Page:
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From   Richard Williams <[email protected]>
To   [email protected]
Date   Wed, 29 Oct 2003 09:20:44 -0500

At 05:09 AM 10/29/2003 +0000, Clive Nicholas wrote:
unlikely to vote Labour and vice versa. Because this overlap is carried
forward to the computation of R^2, R^2 has been upwardly biased.
To put it one other (and hopefully last) way: It is important to understand that R^2 is not just a function of the interrelationships between the Xs and the Ys. It is also a function of the intercorrelations of the Xs with each other (as well as other things, such as the exogenous variances and the residual variances.) Hence, while I could be wrong, I don't think it is technically correct to say that correlated Xs will "upwardly bias" R^2. But, it is certainly correct to note that the correlations of the Xs will affect R^2. Because R^2 is a function of so many different things, only part of which is the effect of the Xs on the Ys, it is a potentially misleading statistic, especially when you get into the business of comparing R^2 across populations or times or whatever. Just looking at R^2 could cause two populations to look much more different (or much more similar) than they really are.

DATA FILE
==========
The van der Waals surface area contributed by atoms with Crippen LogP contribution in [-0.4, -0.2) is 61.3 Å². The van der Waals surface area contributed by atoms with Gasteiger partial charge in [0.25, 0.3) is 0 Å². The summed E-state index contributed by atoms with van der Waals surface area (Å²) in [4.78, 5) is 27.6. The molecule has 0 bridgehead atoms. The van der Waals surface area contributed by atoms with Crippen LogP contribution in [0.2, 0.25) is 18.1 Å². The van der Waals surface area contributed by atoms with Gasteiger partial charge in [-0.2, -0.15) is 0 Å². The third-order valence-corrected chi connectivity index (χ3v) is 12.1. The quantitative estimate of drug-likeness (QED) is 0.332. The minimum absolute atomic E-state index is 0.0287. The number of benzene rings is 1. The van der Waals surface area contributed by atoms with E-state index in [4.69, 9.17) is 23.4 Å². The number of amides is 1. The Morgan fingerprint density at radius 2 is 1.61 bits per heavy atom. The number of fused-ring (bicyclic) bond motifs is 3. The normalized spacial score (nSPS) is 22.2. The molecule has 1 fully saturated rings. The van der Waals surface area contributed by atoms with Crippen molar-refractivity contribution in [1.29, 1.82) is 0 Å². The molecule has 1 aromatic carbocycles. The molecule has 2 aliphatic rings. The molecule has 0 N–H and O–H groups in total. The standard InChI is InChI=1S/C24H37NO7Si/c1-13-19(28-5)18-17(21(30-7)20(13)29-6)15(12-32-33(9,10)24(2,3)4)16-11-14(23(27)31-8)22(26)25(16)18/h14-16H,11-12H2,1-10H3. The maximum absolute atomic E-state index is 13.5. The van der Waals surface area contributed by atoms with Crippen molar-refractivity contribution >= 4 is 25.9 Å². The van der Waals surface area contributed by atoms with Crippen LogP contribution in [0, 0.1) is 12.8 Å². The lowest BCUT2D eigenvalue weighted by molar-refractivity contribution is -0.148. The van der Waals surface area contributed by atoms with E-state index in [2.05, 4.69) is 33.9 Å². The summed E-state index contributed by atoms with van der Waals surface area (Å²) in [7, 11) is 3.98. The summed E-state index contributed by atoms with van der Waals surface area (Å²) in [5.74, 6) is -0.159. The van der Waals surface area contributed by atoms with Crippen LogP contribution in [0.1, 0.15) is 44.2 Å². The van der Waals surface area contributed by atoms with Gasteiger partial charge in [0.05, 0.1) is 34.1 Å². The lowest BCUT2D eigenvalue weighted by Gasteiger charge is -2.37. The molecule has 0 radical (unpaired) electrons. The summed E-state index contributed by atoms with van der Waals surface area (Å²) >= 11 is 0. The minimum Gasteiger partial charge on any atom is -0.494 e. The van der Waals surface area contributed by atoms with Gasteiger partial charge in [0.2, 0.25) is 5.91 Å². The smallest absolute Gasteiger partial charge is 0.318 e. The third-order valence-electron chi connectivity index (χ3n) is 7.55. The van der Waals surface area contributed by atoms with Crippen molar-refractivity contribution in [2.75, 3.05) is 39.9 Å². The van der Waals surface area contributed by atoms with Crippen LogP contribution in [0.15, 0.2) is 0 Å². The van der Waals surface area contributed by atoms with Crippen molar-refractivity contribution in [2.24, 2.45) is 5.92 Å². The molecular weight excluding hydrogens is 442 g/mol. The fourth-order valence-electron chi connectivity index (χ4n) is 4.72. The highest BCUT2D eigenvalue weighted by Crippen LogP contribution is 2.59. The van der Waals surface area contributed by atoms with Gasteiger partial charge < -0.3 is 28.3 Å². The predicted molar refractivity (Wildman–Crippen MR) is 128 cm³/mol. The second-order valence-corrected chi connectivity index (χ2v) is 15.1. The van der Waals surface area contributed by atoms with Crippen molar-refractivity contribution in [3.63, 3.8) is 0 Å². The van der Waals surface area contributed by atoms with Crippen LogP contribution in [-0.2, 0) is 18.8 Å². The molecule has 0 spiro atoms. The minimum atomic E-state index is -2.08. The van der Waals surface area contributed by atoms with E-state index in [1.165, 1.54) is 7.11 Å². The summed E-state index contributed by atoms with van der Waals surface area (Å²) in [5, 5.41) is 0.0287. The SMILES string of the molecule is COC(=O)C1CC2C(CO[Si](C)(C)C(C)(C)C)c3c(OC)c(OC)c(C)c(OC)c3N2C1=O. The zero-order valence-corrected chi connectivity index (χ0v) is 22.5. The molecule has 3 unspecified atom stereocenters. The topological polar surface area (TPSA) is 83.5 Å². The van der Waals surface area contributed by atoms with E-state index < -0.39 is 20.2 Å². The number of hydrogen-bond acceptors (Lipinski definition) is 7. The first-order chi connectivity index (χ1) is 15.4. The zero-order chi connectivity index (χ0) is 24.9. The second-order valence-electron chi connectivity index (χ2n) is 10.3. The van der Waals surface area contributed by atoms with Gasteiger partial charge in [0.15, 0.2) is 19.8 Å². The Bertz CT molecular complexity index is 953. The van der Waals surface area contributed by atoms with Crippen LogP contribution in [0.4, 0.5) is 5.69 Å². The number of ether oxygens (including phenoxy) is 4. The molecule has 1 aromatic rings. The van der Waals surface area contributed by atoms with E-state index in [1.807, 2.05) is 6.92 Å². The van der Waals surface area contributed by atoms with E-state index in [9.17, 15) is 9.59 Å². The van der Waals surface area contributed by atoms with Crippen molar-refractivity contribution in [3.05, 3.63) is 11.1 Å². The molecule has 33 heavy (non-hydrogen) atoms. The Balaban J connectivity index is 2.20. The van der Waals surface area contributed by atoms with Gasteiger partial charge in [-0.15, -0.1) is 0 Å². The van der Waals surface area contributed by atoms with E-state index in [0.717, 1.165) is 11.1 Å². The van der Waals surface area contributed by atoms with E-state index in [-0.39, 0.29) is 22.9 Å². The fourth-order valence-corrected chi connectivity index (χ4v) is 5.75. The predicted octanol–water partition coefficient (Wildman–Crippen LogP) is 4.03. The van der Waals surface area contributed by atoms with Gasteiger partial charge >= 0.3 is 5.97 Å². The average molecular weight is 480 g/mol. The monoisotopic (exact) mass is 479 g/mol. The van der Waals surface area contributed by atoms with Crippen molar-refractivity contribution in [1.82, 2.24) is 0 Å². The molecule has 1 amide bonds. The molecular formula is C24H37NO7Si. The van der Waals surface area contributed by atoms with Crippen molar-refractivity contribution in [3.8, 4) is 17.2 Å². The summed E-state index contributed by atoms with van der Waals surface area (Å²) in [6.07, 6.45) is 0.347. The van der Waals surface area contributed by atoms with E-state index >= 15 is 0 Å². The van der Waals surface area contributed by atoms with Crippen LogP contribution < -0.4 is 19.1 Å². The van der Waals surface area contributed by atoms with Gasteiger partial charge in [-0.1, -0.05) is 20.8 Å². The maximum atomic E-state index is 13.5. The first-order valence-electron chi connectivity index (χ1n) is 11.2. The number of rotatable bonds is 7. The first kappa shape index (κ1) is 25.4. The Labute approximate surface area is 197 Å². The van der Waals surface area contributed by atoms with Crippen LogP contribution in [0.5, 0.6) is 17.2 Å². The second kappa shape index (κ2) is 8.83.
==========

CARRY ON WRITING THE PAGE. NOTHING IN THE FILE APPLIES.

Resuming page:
Richard Williams, Associate Professor
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